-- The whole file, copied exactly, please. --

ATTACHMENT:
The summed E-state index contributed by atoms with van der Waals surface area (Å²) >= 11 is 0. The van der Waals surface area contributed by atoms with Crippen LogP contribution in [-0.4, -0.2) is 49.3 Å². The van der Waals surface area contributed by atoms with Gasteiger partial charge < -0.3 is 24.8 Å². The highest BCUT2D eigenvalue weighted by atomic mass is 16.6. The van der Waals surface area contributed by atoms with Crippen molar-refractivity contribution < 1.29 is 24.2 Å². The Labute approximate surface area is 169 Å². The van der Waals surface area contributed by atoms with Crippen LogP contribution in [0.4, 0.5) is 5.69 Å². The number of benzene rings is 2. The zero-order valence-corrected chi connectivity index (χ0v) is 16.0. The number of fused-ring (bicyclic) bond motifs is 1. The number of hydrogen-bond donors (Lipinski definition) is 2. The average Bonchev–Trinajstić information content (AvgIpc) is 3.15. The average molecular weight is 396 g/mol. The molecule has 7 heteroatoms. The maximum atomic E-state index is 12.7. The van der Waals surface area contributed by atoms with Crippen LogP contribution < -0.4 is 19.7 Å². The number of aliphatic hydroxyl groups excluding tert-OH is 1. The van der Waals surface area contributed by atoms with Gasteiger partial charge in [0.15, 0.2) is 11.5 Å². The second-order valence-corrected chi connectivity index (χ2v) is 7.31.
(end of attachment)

The summed E-state index contributed by atoms with van der Waals surface area (Å²) >= 11 is 0. The van der Waals surface area contributed by atoms with Crippen LogP contribution in [-0.4, -0.2) is 49.3 Å². The van der Waals surface area contributed by atoms with Gasteiger partial charge < -0.3 is 24.8 Å². The highest BCUT2D eigenvalue weighted by atomic mass is 16.6. The van der Waals surface area contributed by atoms with Crippen molar-refractivity contribution < 1.29 is 24.2 Å². The Labute approximate surface area is 169 Å². The van der Waals surface area contributed by atoms with Crippen LogP contribution in [0.4, 0.5) is 5.69 Å². The number of benzene rings is 2. The zero-order valence-corrected chi connectivity index (χ0v) is 16.0. The number of fused-ring (bicyclic) bond motifs is 1. The number of hydrogen-bond donors (Lipinski definition) is 2. The average Bonchev–Trinajstić information content (AvgIpc) is 3.15. The average molecular weight is 396 g/mol. The molecule has 7 heteroatoms. The maximum atomic E-state index is 12.7. The van der Waals surface area contributed by atoms with Crippen LogP contribution < -0.4 is 19.7 Å². The number of aliphatic hydroxyl groups excluding tert-OH is 1. The van der Waals surface area contributed by atoms with Gasteiger partial charge in [0.15, 0.2) is 11.5 Å². The second-order valence-corrected chi connectivity index (χ2v) is 7.31.